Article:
Men are more interested and likely to engage in casual sex than women, right? From film, to music, to magazines– it’s one of those things everyone (seemingly) “knows” about the respective sexes that is pervasive in popular culture. Visit your local bookstore’s self-help section and you’re likely to a see volumes (for example, the “Mars and Venus” series) dedicated to understanding how such sex differences should be understood if we’re to experience relational and sexual bliss.
New research, however, published in the Journal of Personality and Social Psychologyshows that when great pleasure is expected, women are just as likely as men to say “YES” to casual sex. The innovative set of studies(1) carried out by Dr. Terri Conley at the University of Michigan support predictions consistent with Pleasure Theory.(2)This perspective argues that sexual reproduction is a bi-product of sexual pleasure, rather than vice-versa. We’ve evolved to seek pleasurable experiences; if enough people are having pleasure through sex, then the species will reproduce as a consequence. And herein lies perhaps the most pertinent sex difference of all-– women generally have a more difficult time achieving sexual pleasure from a casual encounter than men. For example, recent work(3) has shown that women orgasm only 35% as often as men do in first-time sexual encounters.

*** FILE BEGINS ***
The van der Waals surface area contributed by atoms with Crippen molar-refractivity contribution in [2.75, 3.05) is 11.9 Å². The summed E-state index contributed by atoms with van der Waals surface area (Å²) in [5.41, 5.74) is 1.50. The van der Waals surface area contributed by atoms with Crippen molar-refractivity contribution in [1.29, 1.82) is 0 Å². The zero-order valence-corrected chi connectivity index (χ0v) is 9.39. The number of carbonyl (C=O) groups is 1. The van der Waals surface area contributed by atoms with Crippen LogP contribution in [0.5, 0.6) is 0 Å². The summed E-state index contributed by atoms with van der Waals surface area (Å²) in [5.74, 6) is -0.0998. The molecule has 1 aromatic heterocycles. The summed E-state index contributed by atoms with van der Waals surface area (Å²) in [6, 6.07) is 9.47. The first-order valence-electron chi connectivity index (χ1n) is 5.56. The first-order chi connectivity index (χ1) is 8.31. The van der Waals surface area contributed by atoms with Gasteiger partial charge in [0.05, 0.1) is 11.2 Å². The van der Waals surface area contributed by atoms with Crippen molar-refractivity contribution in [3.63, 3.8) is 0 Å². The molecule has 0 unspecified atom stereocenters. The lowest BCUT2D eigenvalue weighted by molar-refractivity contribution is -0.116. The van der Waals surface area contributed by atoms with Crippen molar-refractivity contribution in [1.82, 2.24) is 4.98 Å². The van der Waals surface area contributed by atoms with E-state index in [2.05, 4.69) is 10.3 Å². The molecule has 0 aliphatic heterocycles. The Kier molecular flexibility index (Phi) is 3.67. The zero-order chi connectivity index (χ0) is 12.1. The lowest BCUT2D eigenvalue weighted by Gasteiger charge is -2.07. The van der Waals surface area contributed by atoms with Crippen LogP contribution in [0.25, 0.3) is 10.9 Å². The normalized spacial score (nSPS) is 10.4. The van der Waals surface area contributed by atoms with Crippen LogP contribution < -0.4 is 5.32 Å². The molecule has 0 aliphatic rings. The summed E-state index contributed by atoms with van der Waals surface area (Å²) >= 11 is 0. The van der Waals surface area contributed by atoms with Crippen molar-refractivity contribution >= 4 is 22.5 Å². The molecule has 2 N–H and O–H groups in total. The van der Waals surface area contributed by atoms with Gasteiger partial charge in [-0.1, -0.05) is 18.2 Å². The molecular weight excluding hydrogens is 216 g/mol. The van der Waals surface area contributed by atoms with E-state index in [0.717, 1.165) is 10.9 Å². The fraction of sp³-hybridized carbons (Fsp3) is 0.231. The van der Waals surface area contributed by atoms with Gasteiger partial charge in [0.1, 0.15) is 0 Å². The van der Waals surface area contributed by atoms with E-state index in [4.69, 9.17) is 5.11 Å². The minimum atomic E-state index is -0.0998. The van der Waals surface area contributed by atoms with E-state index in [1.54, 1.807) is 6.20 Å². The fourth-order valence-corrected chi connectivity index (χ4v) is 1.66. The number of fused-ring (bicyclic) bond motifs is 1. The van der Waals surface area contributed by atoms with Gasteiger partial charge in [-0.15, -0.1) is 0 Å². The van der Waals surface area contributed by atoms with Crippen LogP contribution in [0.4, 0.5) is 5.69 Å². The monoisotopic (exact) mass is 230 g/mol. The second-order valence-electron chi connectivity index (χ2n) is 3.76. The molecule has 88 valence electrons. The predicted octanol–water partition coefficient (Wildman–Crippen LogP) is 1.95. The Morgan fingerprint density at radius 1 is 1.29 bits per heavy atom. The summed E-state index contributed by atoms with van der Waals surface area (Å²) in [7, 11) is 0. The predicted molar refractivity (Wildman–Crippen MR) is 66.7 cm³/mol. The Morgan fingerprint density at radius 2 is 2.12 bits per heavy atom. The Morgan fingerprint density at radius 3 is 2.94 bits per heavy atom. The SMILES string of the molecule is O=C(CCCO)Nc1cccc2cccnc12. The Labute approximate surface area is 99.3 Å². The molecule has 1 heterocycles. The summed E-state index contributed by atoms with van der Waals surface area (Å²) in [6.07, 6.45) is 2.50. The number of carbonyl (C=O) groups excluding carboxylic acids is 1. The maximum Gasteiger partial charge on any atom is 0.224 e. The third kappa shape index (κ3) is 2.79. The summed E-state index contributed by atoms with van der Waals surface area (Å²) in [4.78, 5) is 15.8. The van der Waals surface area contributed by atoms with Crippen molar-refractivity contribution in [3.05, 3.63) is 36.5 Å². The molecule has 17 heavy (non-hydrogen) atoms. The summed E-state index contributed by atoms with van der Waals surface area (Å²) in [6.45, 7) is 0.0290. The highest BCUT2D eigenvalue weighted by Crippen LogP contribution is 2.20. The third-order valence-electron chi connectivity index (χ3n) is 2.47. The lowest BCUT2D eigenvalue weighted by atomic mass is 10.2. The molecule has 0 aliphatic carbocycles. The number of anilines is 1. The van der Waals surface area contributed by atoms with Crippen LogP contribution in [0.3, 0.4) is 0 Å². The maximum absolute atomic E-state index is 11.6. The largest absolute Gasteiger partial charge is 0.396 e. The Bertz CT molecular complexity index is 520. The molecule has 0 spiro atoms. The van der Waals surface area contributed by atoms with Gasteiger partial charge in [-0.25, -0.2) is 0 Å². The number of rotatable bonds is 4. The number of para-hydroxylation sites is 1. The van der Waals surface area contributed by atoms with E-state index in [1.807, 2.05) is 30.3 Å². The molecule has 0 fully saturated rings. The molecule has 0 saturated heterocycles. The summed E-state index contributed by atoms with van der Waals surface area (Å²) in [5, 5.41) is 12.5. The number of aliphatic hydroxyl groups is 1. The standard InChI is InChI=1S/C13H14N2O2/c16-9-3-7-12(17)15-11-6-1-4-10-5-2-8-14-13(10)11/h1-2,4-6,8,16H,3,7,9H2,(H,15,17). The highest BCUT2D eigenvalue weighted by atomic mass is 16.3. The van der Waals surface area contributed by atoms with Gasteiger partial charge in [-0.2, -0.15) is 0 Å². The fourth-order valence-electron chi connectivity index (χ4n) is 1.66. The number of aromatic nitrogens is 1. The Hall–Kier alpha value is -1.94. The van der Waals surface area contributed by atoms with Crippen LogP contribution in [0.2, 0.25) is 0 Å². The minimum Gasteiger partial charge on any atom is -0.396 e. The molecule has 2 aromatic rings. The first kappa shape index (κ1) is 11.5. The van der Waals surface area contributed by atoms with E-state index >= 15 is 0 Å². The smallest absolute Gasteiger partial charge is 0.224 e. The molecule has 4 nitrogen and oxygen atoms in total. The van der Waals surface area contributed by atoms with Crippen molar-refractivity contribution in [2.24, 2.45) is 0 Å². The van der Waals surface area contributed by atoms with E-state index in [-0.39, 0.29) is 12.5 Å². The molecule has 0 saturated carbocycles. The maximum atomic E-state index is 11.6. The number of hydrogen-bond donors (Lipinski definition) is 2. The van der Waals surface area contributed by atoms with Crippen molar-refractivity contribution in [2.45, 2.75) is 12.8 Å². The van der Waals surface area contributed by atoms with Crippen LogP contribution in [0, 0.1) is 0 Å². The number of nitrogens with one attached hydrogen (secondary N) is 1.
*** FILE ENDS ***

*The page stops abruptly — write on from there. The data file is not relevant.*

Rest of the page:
Conley’s work suggests that when the conditions are right, women are more similar to men in how they respond to an offer for casual sex than previously has been thought. The greatest contribution to explaining if a woman will accept an offer for casual sex is her perception of how sexually pleasurable the encounter will be. Because men orgasm more easily, they tend to be less picky about whom the casual sex is with. For women however, the sexual prowess of the person offering the sex is highly relevant. If she doesn’t expect to be satisfied, she’d be less likely to have casual sex.